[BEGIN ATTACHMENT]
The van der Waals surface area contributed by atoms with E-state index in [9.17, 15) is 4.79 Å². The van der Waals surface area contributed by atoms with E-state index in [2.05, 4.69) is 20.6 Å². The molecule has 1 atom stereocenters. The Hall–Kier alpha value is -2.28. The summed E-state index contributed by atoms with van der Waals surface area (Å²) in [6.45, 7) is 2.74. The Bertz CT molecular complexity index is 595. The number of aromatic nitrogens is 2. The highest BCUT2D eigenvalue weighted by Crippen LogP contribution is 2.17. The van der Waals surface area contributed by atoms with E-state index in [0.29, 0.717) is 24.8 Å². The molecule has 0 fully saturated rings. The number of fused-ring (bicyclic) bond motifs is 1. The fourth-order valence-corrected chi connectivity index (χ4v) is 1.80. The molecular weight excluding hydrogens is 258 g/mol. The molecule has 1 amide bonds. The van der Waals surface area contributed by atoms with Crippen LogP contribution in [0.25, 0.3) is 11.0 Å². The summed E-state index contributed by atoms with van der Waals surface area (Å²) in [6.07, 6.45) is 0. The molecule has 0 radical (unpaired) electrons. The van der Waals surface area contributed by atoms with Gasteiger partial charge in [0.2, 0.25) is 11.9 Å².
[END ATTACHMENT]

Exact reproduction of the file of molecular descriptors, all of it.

The van der Waals surface area contributed by atoms with E-state index in [9.17, 15) is 4.79 Å². The van der Waals surface area contributed by atoms with E-state index in [2.05, 4.69) is 20.6 Å². The molecule has 1 atom stereocenters. The Hall–Kier alpha value is -2.28. The summed E-state index contributed by atoms with van der Waals surface area (Å²) in [6.45, 7) is 2.74. The Bertz CT molecular complexity index is 595. The number of aromatic nitrogens is 2. The highest BCUT2D eigenvalue weighted by Crippen LogP contribution is 2.17. The van der Waals surface area contributed by atoms with E-state index in [0.29, 0.717) is 24.8 Å². The molecule has 0 fully saturated rings. The number of fused-ring (bicyclic) bond motifs is 1. The fourth-order valence-corrected chi connectivity index (χ4v) is 1.80. The molecular weight excluding hydrogens is 258 g/mol. The molecule has 1 amide bonds. The van der Waals surface area contributed by atoms with Crippen LogP contribution in [0.25, 0.3) is 11.0 Å². The summed E-state index contributed by atoms with van der Waals surface area (Å²) in [6.07, 6.45) is 0. The molecule has 0 radical (unpaired) electrons. The van der Waals surface area contributed by atoms with Gasteiger partial charge in [0.2, 0.25) is 11.9 Å².